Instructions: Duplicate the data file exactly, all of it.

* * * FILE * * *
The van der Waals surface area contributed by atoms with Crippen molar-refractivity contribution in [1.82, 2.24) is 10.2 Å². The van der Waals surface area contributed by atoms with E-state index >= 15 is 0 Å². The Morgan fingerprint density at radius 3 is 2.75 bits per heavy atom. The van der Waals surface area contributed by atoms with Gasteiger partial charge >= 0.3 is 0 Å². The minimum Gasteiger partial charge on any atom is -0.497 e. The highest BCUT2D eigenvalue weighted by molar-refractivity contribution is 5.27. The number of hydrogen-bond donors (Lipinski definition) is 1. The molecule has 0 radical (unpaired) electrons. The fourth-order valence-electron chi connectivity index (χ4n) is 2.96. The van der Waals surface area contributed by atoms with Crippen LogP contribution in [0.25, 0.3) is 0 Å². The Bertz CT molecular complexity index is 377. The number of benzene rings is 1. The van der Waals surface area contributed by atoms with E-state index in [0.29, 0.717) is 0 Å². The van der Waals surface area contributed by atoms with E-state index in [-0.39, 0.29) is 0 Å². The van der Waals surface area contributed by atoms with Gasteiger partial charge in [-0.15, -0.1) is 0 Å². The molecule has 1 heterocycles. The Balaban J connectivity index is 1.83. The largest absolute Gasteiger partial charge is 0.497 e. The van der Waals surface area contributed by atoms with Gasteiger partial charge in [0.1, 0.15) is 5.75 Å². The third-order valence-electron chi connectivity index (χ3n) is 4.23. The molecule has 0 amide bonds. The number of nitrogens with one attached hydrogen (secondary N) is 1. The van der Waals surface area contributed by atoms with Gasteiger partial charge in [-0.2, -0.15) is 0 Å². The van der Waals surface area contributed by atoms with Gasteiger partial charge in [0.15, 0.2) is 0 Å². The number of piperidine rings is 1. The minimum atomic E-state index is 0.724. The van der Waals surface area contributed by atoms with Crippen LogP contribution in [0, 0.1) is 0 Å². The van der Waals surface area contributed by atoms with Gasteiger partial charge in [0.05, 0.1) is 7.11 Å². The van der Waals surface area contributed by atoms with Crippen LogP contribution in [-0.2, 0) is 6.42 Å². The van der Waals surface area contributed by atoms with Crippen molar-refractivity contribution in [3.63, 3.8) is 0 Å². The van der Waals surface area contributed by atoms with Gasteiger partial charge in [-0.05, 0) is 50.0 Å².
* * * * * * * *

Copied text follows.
The van der Waals surface area contributed by atoms with Crippen molar-refractivity contribution in [1.82, 2.24) is 10.2 Å². The van der Waals surface area contributed by atoms with E-state index >= 15 is 0 Å². The Morgan fingerprint density at radius 3 is 2.75 bits per heavy atom. The van der Waals surface area contributed by atoms with Gasteiger partial charge >= 0.3 is 0 Å². The minimum Gasteiger partial charge on any atom is -0.497 e. The highest BCUT2D eigenvalue weighted by molar-refractivity contribution is 5.27. The number of hydrogen-bond donors (Lipinski definition) is 1. The molecule has 0 radical (unpaired) electrons. The fourth-order valence-electron chi connectivity index (χ4n) is 2.96. The van der Waals surface area contributed by atoms with Crippen LogP contribution in [0.25, 0.3) is 0 Å². The Bertz CT molecular complexity index is 377. The number of benzene rings is 1. The van der Waals surface area contributed by atoms with E-state index in [0.29, 0.717) is 0 Å². The van der Waals surface area contributed by atoms with E-state index in [-0.39, 0.29) is 0 Å². The van der Waals surface area contributed by atoms with Gasteiger partial charge in [-0.15, -0.1) is 0 Å². The molecule has 1 heterocycles. The Balaban J connectivity index is 1.83. The largest absolute Gasteiger partial charge is 0.497 e. The van der Waals surface area contributed by atoms with Gasteiger partial charge in [0.1, 0.15) is 5.75 Å². The third-order valence-electron chi connectivity index (χ3n) is 4.23. The molecule has 0 amide bonds. The number of nitrogens with one attached hydrogen (secondary N) is 1. The van der Waals surface area contributed by atoms with Gasteiger partial charge in [-0.2, -0.15) is 0 Å². The van der Waals surface area contributed by atoms with Gasteiger partial charge in [0.15, 0.2) is 0 Å². The number of piperidine rings is 1. The minimum atomic E-state index is 0.724. The van der Waals surface area contributed by atoms with Crippen LogP contribution in [0, 0.1) is 0 Å². The van der Waals surface area contributed by atoms with Gasteiger partial charge in [0.05, 0.1) is 7.11 Å². The van der Waals surface area contributed by atoms with Crippen LogP contribution in [-0.2, 0) is 6.42 Å². The van der Waals surface area contributed by atoms with Crippen molar-refractivity contribution in [3.63, 3.8) is 0 Å². The van der Waals surface area contributed by atoms with Gasteiger partial charge in [-0.05, 0) is 50.0 Å².